||The examples and perspective in this article deal primarily with the United States and do not represent a worldwide view of the subject. (August 2010)|
Cost of living is the cost of maintaining a certain standard of living. Changes in the cost of living over time are often operationalized in a cost of living index. Cost of living calculations are also used to compare the cost of maintaining a certain standard of living in different geographic areas. Differences in cost of living between locations can also be measured in terms of purchasing power parity rates.
Employment contracts, pension benefits, and government entitlements (such as Social Security) can be tied to a cost-of-living index, typically to the Consumer Price Index (CPI). A Cost of Living Allowance (COLA) adjusts salaries based on changes in a cost-of-living index. Salaries are typically adjusted annually. They may also be tied to a cost-of-living index that varies by geographic location if the employee moves. In this later case, the expatriate employee will likely see only the discretionary income part of his salary indexed by a differential CPI between the new and old employment locations, leaving the non-discretionary part of the salary (e.g. mortgage payments, insurance, car payments, ...) unmodified.
Annual escalation clauses in employment contracts can specify retroactive or future percentage increases in worker pay which are not tied to any index. These negotiated increases in pay are colloquially referred to as cost-of-living adjustments or cost-of-living increases because of their similarity to increases tied to externally determined indexes. Cost of living allowance is equal to the nominal interest minus the real interest rate.
When cost of living adjustments, negotiated wage settlements and budgetary increases exceed CPI, media reports frequently compare the two without consideration of the pertinent tax code. However, CPI is based on the retail pricing of a basket of goods and services. Most purchases of that same basket require the use of after-tax dollars — dollars that were often subject to the highest marginal tax rate. Consequently, the COLA will necessarily have to exceed the CPI/inflation rate to maintain purchasing power.
The widely recognized problem known as bracket-creep can also occur in countries where the marginal tax brackets themselves are not indexed — COLA increases simply place more dollars into higher tax rate brackets. (Only under a flat-rate tax system would a percentage gain on gross income translate into a comparable inflation-offsetting gain at the after-tax level.)
Some salaries and pensions in the U.S. with a COLA (they vary by type) include:
Pensions in Canada with a COLA include:
The Economist Intelligence Unit produces a semi-annual (twice yearly) worldwide cost of living survey that compares more than 400 individual prices across 160 products and services. They include food, drink, clothing, household supplies and personal care items, home rents, transport, utility bills, private schools, domestic help and recreational costs.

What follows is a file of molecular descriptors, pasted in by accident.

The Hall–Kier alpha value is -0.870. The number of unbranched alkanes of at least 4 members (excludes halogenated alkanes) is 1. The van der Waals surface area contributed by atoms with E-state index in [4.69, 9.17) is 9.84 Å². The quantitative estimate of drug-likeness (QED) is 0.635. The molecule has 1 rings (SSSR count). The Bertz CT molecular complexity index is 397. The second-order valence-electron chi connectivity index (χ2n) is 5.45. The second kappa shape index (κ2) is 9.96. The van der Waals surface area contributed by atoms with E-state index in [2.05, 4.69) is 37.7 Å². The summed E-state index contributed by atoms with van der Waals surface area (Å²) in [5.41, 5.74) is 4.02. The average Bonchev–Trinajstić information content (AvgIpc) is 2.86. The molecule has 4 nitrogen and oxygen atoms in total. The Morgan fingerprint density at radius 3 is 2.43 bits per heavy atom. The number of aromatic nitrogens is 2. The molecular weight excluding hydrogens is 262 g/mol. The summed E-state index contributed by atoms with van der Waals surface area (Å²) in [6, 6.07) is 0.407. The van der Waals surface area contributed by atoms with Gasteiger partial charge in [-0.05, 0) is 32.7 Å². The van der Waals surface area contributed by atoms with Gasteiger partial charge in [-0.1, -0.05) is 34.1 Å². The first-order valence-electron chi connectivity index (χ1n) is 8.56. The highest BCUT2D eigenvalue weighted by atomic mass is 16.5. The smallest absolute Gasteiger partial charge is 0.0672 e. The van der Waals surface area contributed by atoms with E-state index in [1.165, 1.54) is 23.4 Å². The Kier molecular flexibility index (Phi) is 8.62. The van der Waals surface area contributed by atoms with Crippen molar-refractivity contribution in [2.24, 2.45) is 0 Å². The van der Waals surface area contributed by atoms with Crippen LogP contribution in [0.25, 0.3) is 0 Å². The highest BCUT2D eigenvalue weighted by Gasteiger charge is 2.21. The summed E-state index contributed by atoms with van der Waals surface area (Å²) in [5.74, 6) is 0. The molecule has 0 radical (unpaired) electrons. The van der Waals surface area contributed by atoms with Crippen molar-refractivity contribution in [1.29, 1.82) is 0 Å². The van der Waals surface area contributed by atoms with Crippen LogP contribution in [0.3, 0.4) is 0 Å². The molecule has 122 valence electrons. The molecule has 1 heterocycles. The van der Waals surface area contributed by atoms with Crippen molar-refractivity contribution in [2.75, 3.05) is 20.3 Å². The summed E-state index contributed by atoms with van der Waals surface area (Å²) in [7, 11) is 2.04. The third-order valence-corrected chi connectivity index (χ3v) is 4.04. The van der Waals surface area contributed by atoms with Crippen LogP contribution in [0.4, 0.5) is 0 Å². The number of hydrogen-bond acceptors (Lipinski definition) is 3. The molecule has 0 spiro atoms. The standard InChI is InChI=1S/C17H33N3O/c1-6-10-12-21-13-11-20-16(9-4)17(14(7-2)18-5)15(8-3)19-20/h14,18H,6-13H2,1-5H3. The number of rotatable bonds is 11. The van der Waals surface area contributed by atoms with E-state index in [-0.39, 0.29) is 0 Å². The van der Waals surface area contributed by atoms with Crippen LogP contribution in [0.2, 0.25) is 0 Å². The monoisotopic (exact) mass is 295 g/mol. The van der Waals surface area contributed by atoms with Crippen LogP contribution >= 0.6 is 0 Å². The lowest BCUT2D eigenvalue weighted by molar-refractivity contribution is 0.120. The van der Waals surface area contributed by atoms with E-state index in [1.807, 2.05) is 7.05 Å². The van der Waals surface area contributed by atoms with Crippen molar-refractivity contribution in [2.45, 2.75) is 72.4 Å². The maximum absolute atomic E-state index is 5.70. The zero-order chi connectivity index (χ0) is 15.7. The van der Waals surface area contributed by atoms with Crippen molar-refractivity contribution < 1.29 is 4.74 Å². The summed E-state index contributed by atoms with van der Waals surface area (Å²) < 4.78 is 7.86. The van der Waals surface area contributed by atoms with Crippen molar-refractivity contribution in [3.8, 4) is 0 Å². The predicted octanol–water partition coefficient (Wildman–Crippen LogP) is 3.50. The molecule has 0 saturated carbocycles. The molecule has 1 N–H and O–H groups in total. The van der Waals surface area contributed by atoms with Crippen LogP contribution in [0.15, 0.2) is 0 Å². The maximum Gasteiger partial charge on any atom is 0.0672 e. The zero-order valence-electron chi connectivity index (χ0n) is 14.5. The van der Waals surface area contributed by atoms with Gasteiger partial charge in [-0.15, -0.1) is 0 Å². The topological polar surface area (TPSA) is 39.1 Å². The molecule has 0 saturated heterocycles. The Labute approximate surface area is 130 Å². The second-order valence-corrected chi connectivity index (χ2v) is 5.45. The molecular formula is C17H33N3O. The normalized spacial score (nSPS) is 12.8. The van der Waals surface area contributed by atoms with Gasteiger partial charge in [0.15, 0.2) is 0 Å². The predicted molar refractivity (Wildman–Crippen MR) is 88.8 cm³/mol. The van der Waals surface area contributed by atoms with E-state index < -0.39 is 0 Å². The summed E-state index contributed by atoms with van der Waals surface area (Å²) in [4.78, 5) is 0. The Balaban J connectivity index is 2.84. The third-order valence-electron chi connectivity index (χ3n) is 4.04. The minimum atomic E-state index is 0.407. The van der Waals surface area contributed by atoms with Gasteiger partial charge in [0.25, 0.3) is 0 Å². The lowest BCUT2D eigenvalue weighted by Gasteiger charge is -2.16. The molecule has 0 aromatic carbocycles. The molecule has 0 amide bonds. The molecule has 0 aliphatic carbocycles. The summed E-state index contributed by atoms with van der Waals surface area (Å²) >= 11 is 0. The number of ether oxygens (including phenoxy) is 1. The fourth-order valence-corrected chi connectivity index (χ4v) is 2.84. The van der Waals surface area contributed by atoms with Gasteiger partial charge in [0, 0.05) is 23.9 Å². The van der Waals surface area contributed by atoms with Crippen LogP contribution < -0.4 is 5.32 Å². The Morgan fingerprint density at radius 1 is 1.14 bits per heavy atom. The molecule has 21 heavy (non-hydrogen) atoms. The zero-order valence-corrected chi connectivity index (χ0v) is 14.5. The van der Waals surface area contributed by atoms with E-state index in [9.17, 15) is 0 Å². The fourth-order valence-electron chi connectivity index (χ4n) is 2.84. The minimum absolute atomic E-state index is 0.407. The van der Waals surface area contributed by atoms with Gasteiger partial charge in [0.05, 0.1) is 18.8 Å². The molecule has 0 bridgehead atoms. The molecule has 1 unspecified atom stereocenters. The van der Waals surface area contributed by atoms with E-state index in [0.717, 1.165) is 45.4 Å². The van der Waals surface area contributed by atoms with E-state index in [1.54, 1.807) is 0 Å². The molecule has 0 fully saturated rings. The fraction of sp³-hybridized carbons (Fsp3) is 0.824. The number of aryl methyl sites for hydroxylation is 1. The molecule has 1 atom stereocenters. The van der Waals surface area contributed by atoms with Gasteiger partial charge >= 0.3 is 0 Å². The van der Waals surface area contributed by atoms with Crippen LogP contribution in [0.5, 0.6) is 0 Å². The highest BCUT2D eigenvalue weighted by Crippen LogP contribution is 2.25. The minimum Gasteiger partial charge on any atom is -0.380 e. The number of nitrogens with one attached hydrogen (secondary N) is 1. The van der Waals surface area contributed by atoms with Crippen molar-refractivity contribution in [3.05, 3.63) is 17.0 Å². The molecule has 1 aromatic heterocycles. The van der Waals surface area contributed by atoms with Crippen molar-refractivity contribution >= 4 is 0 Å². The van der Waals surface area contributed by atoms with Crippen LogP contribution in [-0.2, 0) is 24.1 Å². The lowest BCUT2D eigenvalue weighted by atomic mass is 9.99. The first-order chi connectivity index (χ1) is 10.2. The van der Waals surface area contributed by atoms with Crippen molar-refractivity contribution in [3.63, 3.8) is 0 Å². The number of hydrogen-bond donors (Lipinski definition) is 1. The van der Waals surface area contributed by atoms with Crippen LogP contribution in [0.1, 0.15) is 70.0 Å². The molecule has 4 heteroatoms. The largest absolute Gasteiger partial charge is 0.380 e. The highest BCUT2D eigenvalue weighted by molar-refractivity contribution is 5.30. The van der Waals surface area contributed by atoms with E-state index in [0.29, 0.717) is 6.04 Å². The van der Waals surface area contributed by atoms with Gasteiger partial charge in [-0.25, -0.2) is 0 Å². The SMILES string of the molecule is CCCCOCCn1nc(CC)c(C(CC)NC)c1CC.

The survey itself is a purpose-built internet tool designed to calculate cost-of-living allowances and build compensation packages for expatriates and business travellers. The survey incorporates easy-to-understand comparative cost of living indices between cities. The survey allows for city to city comparisons, but for the purpose of this report all cities are compared to a base city of New York, which has an index set at 100. The survey has been carried out for more than 30 years.
The most recent survey was published in February 2013 containing data from December 2012 . Tokyo Became the most expensive city that year, while Zurich, the top city in the survey the previous year dropped down 5 places. Sydney and Melbourne both got up in the index from previous years, with Sydney becoming the 3rd most expensive city (from the 7th spot), and Melbourne becoming the 4th (from the 8th spot). Asia is home to more than 10 most expensive cities in the top 20 but also home to 6 cheapest cities of the cheapest ten.
Stipends or extra pay provided to employees who are being temporarily relocated may also be called cost-of-living adjustments or cost-of-living allowances. Such adjustments are intended to offset changes in welfare due to geographic differences in the cost of living. Such adjustments might more accurately be described as a per diem allowance or tied to a specific item, as with housing allowances. Employees who are being permanently relocated are less likely to receive such allowances, but may receive a base salary adjustment to reflect local market conditions.
A cost-of-living allowance is frequently given to members of the U.S. military stationed at overseas bases if the area to which a service member is assigned has a higher cost of living than the average area in the United States. For example, service members stationed in Japan receive a cost of living allowance of between $300 and $700 per month (depending on pay grade, years of service, and number of dependents), in addition to their base pay. This additional pay is non-taxable.